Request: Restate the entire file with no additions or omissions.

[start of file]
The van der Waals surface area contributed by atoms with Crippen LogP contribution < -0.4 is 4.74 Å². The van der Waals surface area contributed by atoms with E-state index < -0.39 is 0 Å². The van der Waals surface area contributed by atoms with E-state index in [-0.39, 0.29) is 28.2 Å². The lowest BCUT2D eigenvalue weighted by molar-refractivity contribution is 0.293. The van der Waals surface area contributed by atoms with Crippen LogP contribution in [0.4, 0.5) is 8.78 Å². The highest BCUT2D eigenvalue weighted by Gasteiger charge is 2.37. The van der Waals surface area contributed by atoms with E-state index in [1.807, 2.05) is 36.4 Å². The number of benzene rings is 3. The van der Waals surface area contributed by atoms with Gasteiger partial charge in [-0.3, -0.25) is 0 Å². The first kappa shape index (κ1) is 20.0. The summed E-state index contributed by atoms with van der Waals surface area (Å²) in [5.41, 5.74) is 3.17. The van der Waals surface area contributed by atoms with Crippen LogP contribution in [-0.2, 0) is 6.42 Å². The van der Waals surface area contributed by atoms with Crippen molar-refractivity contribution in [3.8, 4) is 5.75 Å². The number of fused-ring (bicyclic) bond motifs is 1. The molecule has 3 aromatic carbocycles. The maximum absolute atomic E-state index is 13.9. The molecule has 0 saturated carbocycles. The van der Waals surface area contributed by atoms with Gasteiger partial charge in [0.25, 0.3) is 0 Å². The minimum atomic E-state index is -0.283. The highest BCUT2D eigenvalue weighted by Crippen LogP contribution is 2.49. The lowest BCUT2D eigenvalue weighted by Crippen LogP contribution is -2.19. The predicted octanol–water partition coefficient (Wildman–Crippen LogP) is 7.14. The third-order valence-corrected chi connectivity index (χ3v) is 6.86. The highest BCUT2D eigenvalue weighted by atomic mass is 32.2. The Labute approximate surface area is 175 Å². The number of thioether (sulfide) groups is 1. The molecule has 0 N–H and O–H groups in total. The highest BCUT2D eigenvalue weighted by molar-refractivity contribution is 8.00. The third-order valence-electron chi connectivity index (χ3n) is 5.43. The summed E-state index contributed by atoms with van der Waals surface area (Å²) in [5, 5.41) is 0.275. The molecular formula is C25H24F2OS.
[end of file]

The van der Waals surface area contributed by atoms with Crippen LogP contribution < -0.4 is 4.74 Å². The van der Waals surface area contributed by atoms with E-state index < -0.39 is 0 Å². The van der Waals surface area contributed by atoms with E-state index in [-0.39, 0.29) is 28.2 Å². The lowest BCUT2D eigenvalue weighted by molar-refractivity contribution is 0.293. The van der Waals surface area contributed by atoms with Crippen LogP contribution in [0.4, 0.5) is 8.78 Å². The highest BCUT2D eigenvalue weighted by Gasteiger charge is 2.37. The van der Waals surface area contributed by atoms with E-state index in [1.807, 2.05) is 36.4 Å². The number of benzene rings is 3. The van der Waals surface area contributed by atoms with Gasteiger partial charge in [-0.3, -0.25) is 0 Å². The first kappa shape index (κ1) is 20.0. The summed E-state index contributed by atoms with van der Waals surface area (Å²) in [5.41, 5.74) is 3.17. The van der Waals surface area contributed by atoms with Crippen LogP contribution in [-0.2, 0) is 6.42 Å². The van der Waals surface area contributed by atoms with Crippen molar-refractivity contribution in [3.8, 4) is 5.75 Å². The number of fused-ring (bicyclic) bond motifs is 1. The molecule has 3 aromatic carbocycles. The maximum absolute atomic E-state index is 13.9. The molecule has 0 saturated carbocycles. The van der Waals surface area contributed by atoms with Gasteiger partial charge in [0.25, 0.3) is 0 Å². The minimum atomic E-state index is -0.283. The highest BCUT2D eigenvalue weighted by Crippen LogP contribution is 2.49. The lowest BCUT2D eigenvalue weighted by Crippen LogP contribution is -2.19. The predicted octanol–water partition coefficient (Wildman–Crippen LogP) is 7.14. The third-order valence-corrected chi connectivity index (χ3v) is 6.86. The highest BCUT2D eigenvalue weighted by atomic mass is 32.2. The Labute approximate surface area is 175 Å². The number of thioether (sulfide) groups is 1. The molecule has 0 N–H and O–H groups in total. The highest BCUT2D eigenvalue weighted by molar-refractivity contribution is 8.00. The third-order valence-electron chi connectivity index (χ3n) is 5.43. The summed E-state index contributed by atoms with van der Waals surface area (Å²) in [5, 5.41) is 0.275. The molecular formula is C25H24F2OS.